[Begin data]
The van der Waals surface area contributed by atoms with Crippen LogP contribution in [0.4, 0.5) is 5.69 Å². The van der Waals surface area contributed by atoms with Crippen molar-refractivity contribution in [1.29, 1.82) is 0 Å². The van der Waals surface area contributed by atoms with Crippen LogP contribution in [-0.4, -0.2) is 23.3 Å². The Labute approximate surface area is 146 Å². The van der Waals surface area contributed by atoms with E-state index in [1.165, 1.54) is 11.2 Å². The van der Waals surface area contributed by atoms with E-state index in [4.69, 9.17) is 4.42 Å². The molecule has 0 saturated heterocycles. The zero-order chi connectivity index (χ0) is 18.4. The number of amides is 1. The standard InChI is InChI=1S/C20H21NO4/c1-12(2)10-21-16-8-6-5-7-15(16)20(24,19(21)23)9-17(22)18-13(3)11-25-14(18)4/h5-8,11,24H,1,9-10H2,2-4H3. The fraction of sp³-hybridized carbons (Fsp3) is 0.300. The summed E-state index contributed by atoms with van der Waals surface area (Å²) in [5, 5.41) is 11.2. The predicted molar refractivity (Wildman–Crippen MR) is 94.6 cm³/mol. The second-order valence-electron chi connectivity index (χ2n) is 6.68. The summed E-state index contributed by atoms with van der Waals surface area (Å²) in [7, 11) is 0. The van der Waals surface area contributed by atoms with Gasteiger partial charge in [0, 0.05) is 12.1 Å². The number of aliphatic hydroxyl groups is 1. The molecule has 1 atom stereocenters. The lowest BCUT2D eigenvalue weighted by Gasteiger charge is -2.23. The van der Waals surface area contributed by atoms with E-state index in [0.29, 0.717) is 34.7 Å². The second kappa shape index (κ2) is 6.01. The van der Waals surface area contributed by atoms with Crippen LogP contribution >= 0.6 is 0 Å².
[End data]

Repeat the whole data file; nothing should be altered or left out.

The van der Waals surface area contributed by atoms with Crippen LogP contribution in [0.4, 0.5) is 5.69 Å². The van der Waals surface area contributed by atoms with Crippen molar-refractivity contribution in [1.29, 1.82) is 0 Å². The van der Waals surface area contributed by atoms with Crippen LogP contribution in [-0.4, -0.2) is 23.3 Å². The Labute approximate surface area is 146 Å². The van der Waals surface area contributed by atoms with E-state index in [1.165, 1.54) is 11.2 Å². The van der Waals surface area contributed by atoms with E-state index in [4.69, 9.17) is 4.42 Å². The molecule has 0 saturated heterocycles. The zero-order chi connectivity index (χ0) is 18.4. The number of amides is 1. The standard InChI is InChI=1S/C20H21NO4/c1-12(2)10-21-16-8-6-5-7-15(16)20(24,19(21)23)9-17(22)18-13(3)11-25-14(18)4/h5-8,11,24H,1,9-10H2,2-4H3. The fraction of sp³-hybridized carbons (Fsp3) is 0.300. The summed E-state index contributed by atoms with van der Waals surface area (Å²) in [5, 5.41) is 11.2. The predicted molar refractivity (Wildman–Crippen MR) is 94.6 cm³/mol. The second-order valence-electron chi connectivity index (χ2n) is 6.68. The summed E-state index contributed by atoms with van der Waals surface area (Å²) in [7, 11) is 0. The van der Waals surface area contributed by atoms with Gasteiger partial charge in [0, 0.05) is 12.1 Å². The number of aliphatic hydroxyl groups is 1. The molecule has 1 atom stereocenters. The lowest BCUT2D eigenvalue weighted by Gasteiger charge is -2.23. The van der Waals surface area contributed by atoms with E-state index in [0.29, 0.717) is 34.7 Å². The second kappa shape index (κ2) is 6.01. The van der Waals surface area contributed by atoms with Crippen LogP contribution >= 0.6 is 0 Å².